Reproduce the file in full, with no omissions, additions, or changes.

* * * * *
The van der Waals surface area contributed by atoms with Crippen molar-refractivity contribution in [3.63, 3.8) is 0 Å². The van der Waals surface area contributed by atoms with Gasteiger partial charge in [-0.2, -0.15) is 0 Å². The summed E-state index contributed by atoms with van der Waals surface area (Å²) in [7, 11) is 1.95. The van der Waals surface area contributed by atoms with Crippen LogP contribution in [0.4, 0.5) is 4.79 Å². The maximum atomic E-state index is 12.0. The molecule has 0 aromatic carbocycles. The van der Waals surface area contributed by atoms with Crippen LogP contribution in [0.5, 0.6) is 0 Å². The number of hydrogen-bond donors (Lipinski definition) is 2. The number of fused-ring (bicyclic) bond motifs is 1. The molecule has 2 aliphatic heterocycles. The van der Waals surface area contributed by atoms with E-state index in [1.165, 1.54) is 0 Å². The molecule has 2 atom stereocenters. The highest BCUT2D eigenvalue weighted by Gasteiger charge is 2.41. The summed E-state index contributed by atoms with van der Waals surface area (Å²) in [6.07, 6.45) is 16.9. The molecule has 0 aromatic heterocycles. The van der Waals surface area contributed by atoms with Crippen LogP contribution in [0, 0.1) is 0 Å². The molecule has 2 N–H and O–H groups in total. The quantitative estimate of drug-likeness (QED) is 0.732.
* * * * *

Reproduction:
The van der Waals surface area contributed by atoms with Crippen molar-refractivity contribution in [3.63, 3.8) is 0 Å². The van der Waals surface area contributed by atoms with Gasteiger partial charge in [-0.2, -0.15) is 0 Å². The summed E-state index contributed by atoms with van der Waals surface area (Å²) in [7, 11) is 1.95. The van der Waals surface area contributed by atoms with Crippen LogP contribution in [0.4, 0.5) is 4.79 Å². The maximum atomic E-state index is 12.0. The molecule has 0 aromatic carbocycles. The van der Waals surface area contributed by atoms with Crippen LogP contribution in [0.5, 0.6) is 0 Å². The number of hydrogen-bond donors (Lipinski definition) is 2. The number of fused-ring (bicyclic) bond motifs is 1. The molecule has 2 aliphatic heterocycles. The van der Waals surface area contributed by atoms with E-state index in [1.165, 1.54) is 0 Å². The molecule has 2 atom stereocenters. The highest BCUT2D eigenvalue weighted by Gasteiger charge is 2.41. The summed E-state index contributed by atoms with van der Waals surface area (Å²) in [6.07, 6.45) is 16.9. The molecule has 0 aromatic heterocycles. The van der Waals surface area contributed by atoms with Crippen LogP contribution in [0, 0.1) is 0 Å². The molecule has 2 N–H and O–H groups in total. The quantitative estimate of drug-likeness (QED) is 0.732.